Originality Product shows a large amount of original thought. Ideas are creative and inventive. Product shows some original thought. Work shows new ideas and insights. Uses other people's ideas (giving them credit), but there is little evidence of original thinking. Uses other people's ideas, but does not give them credit.
Requirements All requirements are met and exceeded. All requirements are met. One requirement was not completely met. More than one requirement was not completely met.

Students will each have the opportunity to have peers evaluate this project using the rubric before the teacher evaluates the project using the rubric.

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Technology Integration

Students will be required to use a multi-media visual presentation to demonstrate their understanding of the superheroes that they study. We will be using the Appleworks word processing and presentation programs. Students will also be using web-based clipart and images. Students may also opt to use animation clipart, and/or video and sound clips. To ensure the success of this project, students should already know the basics of the slide show presentation program. Students will be reminded to:

1. Save frequently.
2. Save in the right place. (We will have already done a lesson on where the students should be saving their work.)
3. Proofread.
4. Work together as a group to solve each other's problems and to answer each other's questions.
5. Follow the assignment and in-class instructions.

Helpful Suggestions for Teachers
What You Can Do So That The Kids Solve Their Own Problems.

1. If possible, coordinate with your principal to have a computer-experienced student come in to the computer lab as a temporary T.A. Look at current T.A. lists to see if you can "borrow" a T.A. for a few days, check out the study hall lists to see if any of the students there can be drafted to work with you, look at concurrent computer classes, and so on. If all else fails, beg. Having a T.A. in the computer lab who knows what he or she is doing is a great asset.

2. Have students use online or paper copies of Appleworks Presentation tutorials. (Click here for one example.)

3. To avoid the "I have a question" hand raising chaos that often ensues in computer lab work, bring plastic or paper cups to the computer lab. Distribute the cups (explaining that they are not projectiles or receptables).  Tell students to put the cup on top of the computer when they have a question and to sit quietly and work on other work while they are waiting.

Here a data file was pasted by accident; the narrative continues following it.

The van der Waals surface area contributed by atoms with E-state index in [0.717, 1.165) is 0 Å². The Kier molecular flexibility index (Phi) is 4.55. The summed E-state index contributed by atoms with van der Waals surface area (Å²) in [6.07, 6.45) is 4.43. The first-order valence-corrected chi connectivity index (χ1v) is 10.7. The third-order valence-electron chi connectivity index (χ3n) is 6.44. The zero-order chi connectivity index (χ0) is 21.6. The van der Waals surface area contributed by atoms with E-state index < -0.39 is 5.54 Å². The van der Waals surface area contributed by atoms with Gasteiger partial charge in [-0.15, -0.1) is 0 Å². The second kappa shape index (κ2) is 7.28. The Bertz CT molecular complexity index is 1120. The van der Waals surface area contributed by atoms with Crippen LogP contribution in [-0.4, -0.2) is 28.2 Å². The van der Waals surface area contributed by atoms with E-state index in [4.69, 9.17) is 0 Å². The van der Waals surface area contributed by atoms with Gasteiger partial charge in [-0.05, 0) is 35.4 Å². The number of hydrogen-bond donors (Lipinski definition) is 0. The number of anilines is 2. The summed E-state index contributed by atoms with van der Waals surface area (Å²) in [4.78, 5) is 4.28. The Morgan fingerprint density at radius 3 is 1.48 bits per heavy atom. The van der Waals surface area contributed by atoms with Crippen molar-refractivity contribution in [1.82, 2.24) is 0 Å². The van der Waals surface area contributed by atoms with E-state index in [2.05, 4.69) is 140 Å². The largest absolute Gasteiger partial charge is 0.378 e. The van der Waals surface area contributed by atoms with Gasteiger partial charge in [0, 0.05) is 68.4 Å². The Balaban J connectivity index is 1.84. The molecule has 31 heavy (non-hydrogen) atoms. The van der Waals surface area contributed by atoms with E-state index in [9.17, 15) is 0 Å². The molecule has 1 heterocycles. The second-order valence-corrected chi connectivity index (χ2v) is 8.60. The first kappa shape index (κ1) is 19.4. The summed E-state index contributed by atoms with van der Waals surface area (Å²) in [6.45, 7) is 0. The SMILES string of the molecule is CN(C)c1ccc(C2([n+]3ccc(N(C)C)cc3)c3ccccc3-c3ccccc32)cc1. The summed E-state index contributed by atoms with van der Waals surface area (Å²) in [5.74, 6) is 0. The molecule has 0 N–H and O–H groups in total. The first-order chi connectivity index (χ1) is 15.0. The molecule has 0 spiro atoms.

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Student Collaboration

Students will be assigned groups randomly, with serious teacher consideration regarding technology experience and classroom behavior issues. Groups will be organized to encourage student success---but the old "smart kid with a 'dumb' kid" grouping will be sneered at and scorned.

Each student in the group will have a role:  technology specialist, proofreader or time keeper:

1. Technology specialist---this person will be the "expert" on how the slide show program works. This person will be the designated "question asker" in interfacing with me---either face to face or on-line. This person also advises on the visual presentation of this project.

2. Proofreader---this person makes sure that all text is grammatically correct and that all information and analysis is accurate.

3. Time Keeper---this person will log the time spent by each person on the following tasks:  computer programming, computer research, writing and editing text, etc.

In addition to their "jobs", students will each be expected to supply information for two slides.

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Project Activities and Timeline

Week One

a. Have class discussion on superheroes and cultural icons.
b. Students should bring pictures of societal superheroes to class.
c. Students will share their pictures with the class and discuss their contributions to society.

Week Two

a. Students will be organized into work groups (see Student Collaboration).
b. Students will choose two superheroes from different "topics" (see Specific Objectives). The teacher may decide that every slide needs to address a different topic. (Example:  Students should have a superhero for each of the following:  sports, religion, art, music, literature, pop culture.)
c. Students will research their superheroes out of class.
d. Students will come to class and write a very succinct paragraph about their person and his/her accomplishments.
e. Group members will help each other draft the paragraphs in which they address the societal values that the chosen person represents.
f. At home, students will find pictures of their people on the Internet. They will bring the addresses to class, as well as the addresses of any clipart that they will use in their slideshow. This will be a homework assignment.

Week Three

a. Teacher will review procedures again as to what student expectations are in the lab. Teacher will bring plastic cups to the lab to handle student questions (when the cup is on the computer, the student has a question).
b. Students have two to three days in the computer lab.
c. Students will present their slide shows in class. Parents and administrators will be invited to attend.

Week Four

a Students will respond to the following journal prompt:  How does our hero slide show project give you a greater understanding about the story of Ulysses?
b. Students will respond to metacognitive self-evaluation of their project---what went well and what could've gone better.

Sample Project

Intro page

Introduction Slide Sample

One the introduction slide, students should give a broad overview of the contents of their project, taking care to document any websources they used for pictures.

page 2

On all of the "superhero" slides, students should give some background about the person, tell about the icon's contribution to society, and use some higher-level thinking skills to analyze why this person has become an icon in their field of expertise. Every source should be referenced, from both pictures and text sources.

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 http://lcweb.loc.gov/rr/print/235_poc.html Images of Valentino, Curie, and Churchill

http://www.poets.org/poets/poets.cfm?prmID=156 Image of Dickinson

http://www.msad54.k12.me.us/MSAD54Pages/SAMS/cedarsite/Lindbergh/slideshow.htm   Appleworks Presentation Tutorial